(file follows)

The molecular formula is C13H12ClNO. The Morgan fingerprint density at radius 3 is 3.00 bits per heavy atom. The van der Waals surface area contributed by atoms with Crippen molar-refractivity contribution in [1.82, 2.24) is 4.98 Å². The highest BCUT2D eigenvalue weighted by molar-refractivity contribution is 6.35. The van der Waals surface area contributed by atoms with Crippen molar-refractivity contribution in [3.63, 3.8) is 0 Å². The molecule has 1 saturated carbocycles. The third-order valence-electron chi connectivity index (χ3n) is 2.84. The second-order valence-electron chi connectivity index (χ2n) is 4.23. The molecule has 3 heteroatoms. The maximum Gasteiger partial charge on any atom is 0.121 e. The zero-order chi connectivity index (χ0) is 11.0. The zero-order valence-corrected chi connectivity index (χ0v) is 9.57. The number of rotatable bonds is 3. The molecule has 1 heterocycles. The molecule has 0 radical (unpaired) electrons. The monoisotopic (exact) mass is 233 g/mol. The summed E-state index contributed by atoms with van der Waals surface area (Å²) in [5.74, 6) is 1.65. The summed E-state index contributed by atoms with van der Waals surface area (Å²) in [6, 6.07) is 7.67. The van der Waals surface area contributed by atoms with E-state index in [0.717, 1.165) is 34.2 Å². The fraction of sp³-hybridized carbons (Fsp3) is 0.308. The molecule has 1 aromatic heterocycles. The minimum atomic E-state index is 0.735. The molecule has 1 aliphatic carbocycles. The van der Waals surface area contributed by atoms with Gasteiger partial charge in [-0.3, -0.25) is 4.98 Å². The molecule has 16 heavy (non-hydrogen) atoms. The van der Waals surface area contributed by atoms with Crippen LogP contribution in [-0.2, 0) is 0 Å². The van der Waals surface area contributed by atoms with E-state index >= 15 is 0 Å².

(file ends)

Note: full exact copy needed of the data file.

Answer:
The molecular formula is C13H12ClNO. The Morgan fingerprint density at radius 3 is 3.00 bits per heavy atom. The van der Waals surface area contributed by atoms with Crippen molar-refractivity contribution in [1.82, 2.24) is 4.98 Å². The highest BCUT2D eigenvalue weighted by molar-refractivity contribution is 6.35. The van der Waals surface area contributed by atoms with Crippen molar-refractivity contribution in [3.63, 3.8) is 0 Å². The molecule has 1 saturated carbocycles. The third-order valence-electron chi connectivity index (χ3n) is 2.84. The second-order valence-electron chi connectivity index (χ2n) is 4.23. The molecule has 3 heteroatoms. The maximum Gasteiger partial charge on any atom is 0.121 e. The zero-order chi connectivity index (χ0) is 11.0. The zero-order valence-corrected chi connectivity index (χ0v) is 9.57. The number of rotatable bonds is 3. The molecule has 1 heterocycles. The molecule has 0 radical (unpaired) electrons. The monoisotopic (exact) mass is 233 g/mol. The summed E-state index contributed by atoms with van der Waals surface area (Å²) in [5.74, 6) is 1.65. The summed E-state index contributed by atoms with van der Waals surface area (Å²) in [6, 6.07) is 7.67. The van der Waals surface area contributed by atoms with E-state index in [0.717, 1.165) is 34.2 Å². The fraction of sp³-hybridized carbons (Fsp3) is 0.308. The molecule has 1 aromatic heterocycles. The minimum atomic E-state index is 0.735. The molecule has 1 aliphatic carbocycles. The van der Waals surface area contributed by atoms with Gasteiger partial charge in [-0.3, -0.25) is 4.98 Å². The molecule has 16 heavy (non-hydrogen) atoms. The van der Waals surface area contributed by atoms with Crippen LogP contribution in [-0.2, 0) is 0 Å². The van der Waals surface area contributed by atoms with E-state index >= 15 is 0 Å².